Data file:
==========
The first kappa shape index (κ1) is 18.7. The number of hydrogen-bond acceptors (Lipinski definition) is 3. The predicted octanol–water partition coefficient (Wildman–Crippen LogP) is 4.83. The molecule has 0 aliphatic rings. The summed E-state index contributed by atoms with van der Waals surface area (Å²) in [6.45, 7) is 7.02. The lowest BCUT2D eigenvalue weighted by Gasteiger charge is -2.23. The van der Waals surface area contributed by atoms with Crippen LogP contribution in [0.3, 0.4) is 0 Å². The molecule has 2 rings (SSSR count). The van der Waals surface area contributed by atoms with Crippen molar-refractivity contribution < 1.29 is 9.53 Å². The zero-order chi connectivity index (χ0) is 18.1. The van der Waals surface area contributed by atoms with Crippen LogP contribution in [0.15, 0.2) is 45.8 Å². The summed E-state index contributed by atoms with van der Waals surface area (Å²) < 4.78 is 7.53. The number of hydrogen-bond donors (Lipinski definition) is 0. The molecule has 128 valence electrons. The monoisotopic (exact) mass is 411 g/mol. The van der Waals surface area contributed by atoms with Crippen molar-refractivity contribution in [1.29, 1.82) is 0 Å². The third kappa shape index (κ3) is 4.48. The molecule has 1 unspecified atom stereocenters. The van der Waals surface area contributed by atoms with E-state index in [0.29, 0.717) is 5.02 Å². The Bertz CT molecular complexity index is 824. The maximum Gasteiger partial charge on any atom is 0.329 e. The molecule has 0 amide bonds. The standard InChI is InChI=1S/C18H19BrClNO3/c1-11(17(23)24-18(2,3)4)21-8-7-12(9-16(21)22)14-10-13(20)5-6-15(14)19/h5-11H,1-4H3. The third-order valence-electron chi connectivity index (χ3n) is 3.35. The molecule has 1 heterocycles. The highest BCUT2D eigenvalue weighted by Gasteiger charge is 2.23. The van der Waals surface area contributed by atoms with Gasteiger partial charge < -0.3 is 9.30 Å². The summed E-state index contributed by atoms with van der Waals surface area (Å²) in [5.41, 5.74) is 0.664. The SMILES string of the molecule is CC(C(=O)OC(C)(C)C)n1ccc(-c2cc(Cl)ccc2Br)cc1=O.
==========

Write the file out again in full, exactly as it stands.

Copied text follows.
The first kappa shape index (κ1) is 18.7. The number of hydrogen-bond acceptors (Lipinski definition) is 3. The predicted octanol–water partition coefficient (Wildman–Crippen LogP) is 4.83. The molecule has 0 aliphatic rings. The summed E-state index contributed by atoms with van der Waals surface area (Å²) in [6.45, 7) is 7.02. The lowest BCUT2D eigenvalue weighted by Gasteiger charge is -2.23. The van der Waals surface area contributed by atoms with Crippen LogP contribution in [0.3, 0.4) is 0 Å². The molecule has 2 rings (SSSR count). The van der Waals surface area contributed by atoms with Crippen molar-refractivity contribution < 1.29 is 9.53 Å². The zero-order chi connectivity index (χ0) is 18.1. The van der Waals surface area contributed by atoms with Crippen LogP contribution in [0.15, 0.2) is 45.8 Å². The summed E-state index contributed by atoms with van der Waals surface area (Å²) < 4.78 is 7.53. The number of hydrogen-bond donors (Lipinski definition) is 0. The molecule has 128 valence electrons. The monoisotopic (exact) mass is 411 g/mol. The van der Waals surface area contributed by atoms with Crippen molar-refractivity contribution in [1.29, 1.82) is 0 Å². The third kappa shape index (κ3) is 4.48. The molecule has 1 unspecified atom stereocenters. The van der Waals surface area contributed by atoms with E-state index in [0.29, 0.717) is 5.02 Å². The Bertz CT molecular complexity index is 824. The maximum Gasteiger partial charge on any atom is 0.329 e. The molecule has 0 amide bonds. The standard InChI is InChI=1S/C18H19BrClNO3/c1-11(17(23)24-18(2,3)4)21-8-7-12(9-16(21)22)14-10-13(20)5-6-15(14)19/h5-11H,1-4H3. The third-order valence-electron chi connectivity index (χ3n) is 3.35. The molecule has 1 heterocycles. The highest BCUT2D eigenvalue weighted by Gasteiger charge is 2.23. The van der Waals surface area contributed by atoms with Gasteiger partial charge < -0.3 is 9.30 Å². The summed E-state index contributed by atoms with van der Waals surface area (Å²) in [5.41, 5.74) is 0.664. The SMILES string of the molecule is CC(C(=O)OC(C)(C)C)n1ccc(-c2cc(Cl)ccc2Br)cc1=O.